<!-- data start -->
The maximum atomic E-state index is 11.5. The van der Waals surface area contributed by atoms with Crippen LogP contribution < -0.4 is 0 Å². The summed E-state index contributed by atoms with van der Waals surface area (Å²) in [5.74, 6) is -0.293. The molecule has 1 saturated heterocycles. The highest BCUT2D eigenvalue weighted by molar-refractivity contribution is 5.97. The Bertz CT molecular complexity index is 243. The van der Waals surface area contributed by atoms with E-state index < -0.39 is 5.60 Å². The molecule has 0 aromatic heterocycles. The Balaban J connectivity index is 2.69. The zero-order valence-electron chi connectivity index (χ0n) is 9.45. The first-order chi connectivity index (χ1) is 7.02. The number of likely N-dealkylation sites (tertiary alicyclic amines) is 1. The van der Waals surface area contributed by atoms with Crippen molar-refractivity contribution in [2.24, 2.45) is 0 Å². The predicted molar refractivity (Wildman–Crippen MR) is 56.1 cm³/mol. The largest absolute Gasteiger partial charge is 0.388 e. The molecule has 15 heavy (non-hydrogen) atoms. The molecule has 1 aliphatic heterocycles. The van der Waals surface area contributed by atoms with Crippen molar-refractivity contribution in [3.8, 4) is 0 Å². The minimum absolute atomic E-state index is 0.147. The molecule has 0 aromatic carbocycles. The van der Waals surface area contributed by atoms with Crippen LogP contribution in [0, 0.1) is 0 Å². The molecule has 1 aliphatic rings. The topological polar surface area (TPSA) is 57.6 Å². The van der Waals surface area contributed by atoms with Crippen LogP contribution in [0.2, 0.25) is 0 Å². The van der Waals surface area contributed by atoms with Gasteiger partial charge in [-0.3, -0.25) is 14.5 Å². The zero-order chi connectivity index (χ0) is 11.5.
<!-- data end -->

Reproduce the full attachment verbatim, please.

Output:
The maximum atomic E-state index is 11.5. The van der Waals surface area contributed by atoms with Crippen LogP contribution < -0.4 is 0 Å². The summed E-state index contributed by atoms with van der Waals surface area (Å²) in [5.74, 6) is -0.293. The molecule has 1 saturated heterocycles. The highest BCUT2D eigenvalue weighted by molar-refractivity contribution is 5.97. The Bertz CT molecular complexity index is 243. The van der Waals surface area contributed by atoms with E-state index < -0.39 is 5.60 Å². The molecule has 0 aromatic heterocycles. The Balaban J connectivity index is 2.69. The zero-order valence-electron chi connectivity index (χ0n) is 9.45. The first-order chi connectivity index (χ1) is 7.02. The number of likely N-dealkylation sites (tertiary alicyclic amines) is 1. The van der Waals surface area contributed by atoms with Crippen molar-refractivity contribution in [2.24, 2.45) is 0 Å². The predicted molar refractivity (Wildman–Crippen MR) is 56.1 cm³/mol. The largest absolute Gasteiger partial charge is 0.388 e. The molecule has 15 heavy (non-hydrogen) atoms. The molecule has 1 aliphatic heterocycles. The van der Waals surface area contributed by atoms with Crippen molar-refractivity contribution in [3.8, 4) is 0 Å². The minimum absolute atomic E-state index is 0.147. The molecule has 0 aromatic carbocycles. The van der Waals surface area contributed by atoms with Crippen LogP contribution in [0, 0.1) is 0 Å². The molecule has 1 aliphatic rings. The topological polar surface area (TPSA) is 57.6 Å². The van der Waals surface area contributed by atoms with Crippen LogP contribution in [0.2, 0.25) is 0 Å². The van der Waals surface area contributed by atoms with Gasteiger partial charge in [-0.3, -0.25) is 14.5 Å². The zero-order chi connectivity index (χ0) is 11.5.